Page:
Educating people about the Holocaust is a noble and, many would argue, crucial endeavour for any liberal democratic society. As such, in terms of intention, it is commendable that since 1991 it has been part of the national curriculum. Considerable government funding has also been directed to organisations involved in assisting schools and teachers in Holocaust education such as the Holocaust Educational Trust and the UCL Centre for Holocaust Education.
Again, the overall intentions of these organisations and of government in funding them are noble, and surely a key intention must have been for Holocaust education to educate children and young people about the dangers of antisemitism, and thus make them less likely to engage in it.
The problem, of course, is that this is not happening. Antisemitism in schools, and in society in general, is significantly increasing, not decreasing. More education about the Holocaust does not seem to have equated to better understanding about Jew Hate.
Lord Mann’s recent report on antisemitism in the UK has recognised this and recommended that schools should teach directly about antisemitism separately from teaching about the Holocaust. However, the report does not really consider why there has been this failure. But it’s not that difficult to work out what has gone wrong. Classic pedagogical theory (and common sense) suggests that if you want people to learn something, then being clear about what you want to teach them is a necessary first step. It’s this that seems to be missing in Holocaust education, in England and more widely — it’s not that clear in actuality what it is aiming to teach or why.
As many others, including recently Dara Horn and Ben Freeman, have noted, Holocaust education can tend to focus on dead Jews and the process of their murder rather than celebrating the vibrancy of Jewish life. It also has tended, often, to universalise the Holocaust as a way of illustrating what happens generally when people engage in inhuman behaviour.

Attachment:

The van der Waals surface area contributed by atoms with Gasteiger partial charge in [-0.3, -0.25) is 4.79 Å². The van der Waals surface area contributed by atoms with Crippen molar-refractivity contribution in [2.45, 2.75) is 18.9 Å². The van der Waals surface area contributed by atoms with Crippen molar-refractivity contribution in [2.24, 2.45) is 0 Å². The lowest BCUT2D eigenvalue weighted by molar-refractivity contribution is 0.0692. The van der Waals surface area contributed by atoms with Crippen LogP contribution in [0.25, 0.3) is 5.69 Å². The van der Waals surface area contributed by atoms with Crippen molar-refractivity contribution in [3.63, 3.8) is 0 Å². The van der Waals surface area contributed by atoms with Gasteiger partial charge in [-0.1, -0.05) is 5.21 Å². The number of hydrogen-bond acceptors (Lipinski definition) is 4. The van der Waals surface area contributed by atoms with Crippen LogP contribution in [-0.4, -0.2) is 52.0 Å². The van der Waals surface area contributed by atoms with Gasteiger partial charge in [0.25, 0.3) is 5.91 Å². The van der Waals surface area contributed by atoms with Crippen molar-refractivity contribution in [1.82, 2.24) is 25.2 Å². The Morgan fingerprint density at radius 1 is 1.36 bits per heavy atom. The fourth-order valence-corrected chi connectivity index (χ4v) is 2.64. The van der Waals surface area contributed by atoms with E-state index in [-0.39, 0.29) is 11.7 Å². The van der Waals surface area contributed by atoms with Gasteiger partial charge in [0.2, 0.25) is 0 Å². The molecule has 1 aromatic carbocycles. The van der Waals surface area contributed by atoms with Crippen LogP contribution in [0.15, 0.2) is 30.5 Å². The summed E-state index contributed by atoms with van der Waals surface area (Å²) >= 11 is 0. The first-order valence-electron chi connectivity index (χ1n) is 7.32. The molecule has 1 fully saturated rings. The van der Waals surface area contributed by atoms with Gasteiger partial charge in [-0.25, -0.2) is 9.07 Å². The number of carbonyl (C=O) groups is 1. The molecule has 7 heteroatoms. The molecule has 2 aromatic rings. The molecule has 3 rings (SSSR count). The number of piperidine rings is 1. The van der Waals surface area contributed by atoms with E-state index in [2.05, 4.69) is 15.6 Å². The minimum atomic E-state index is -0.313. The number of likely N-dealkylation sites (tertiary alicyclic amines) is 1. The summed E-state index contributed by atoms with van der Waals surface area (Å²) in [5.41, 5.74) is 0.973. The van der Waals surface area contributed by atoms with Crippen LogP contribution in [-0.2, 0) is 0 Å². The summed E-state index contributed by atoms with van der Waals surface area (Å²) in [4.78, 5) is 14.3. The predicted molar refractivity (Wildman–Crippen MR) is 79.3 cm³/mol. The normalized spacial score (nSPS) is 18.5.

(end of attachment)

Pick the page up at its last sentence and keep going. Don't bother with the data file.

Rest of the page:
This robs the Shoah of its specificity both in terms of recognising the singular magnitude of its horror, and in relation to the fact that it was the culmination of centuries of Christian and Western hatred of Jews. Not hatred of the universal other, but of the specific Jewish people.
Sometimes, sadly, it seems as if this universalising tendency has been, by some organisations involved in Holocaust education — even if indirectly — a response to non-Jewish concerns about too much attention being focused on the suffering of Jews. And herein lies the nub of the matter. Holocaust education has not been about the specificity of antisemitism but about the universal. Of course, since emancipation non-Jewish society has been pre-occupied with requiring Jews, as a price of acceptance, to shed their specific nationality and ethnicity. No more so than when it comes to the idea of a Jewish national homeland — and an account of anti-Zionism and how it can position Jews in antisemitic ways tends to be absent in many cases in Holocaust education.
Lord Mann is right that things need to change and the government needs to take his report seriously. Holocaust education’s failures are a warning about the need for clear pedagogical aims focused on effective teaching about antisemitism — including, crucially, its modern forms.
However, this may not be easy to achieve given how much of the education establishment is infiltrated by radical anti-Zionism. The outgoing general secretary of the National Education Union, in response to Lord Mann’s report, rather than recognising the specificity of anti-Jewish hatred, responded (as we hear so often from the hard left) by focusing on racism in general. The incoming general secretary has been accused of antisemitism after a video emerged of him calling for the globalisation of the intifada. Our universities are becoming even more of a hostile environment for Jews than they were in the past.
In such a context, the government needs to make sure that the organisations it chooses to partner with in — hopefully — implementing Lord Mann’s recommendations are committed to and actually able to meet the very considerable challenge, given the hostility throughout the education sector, of ensuring that schools effectively address the issue of how Israel is positioned in modern forms of antisemitism.
Joseph Mintz is Associate Professor of Education at University College London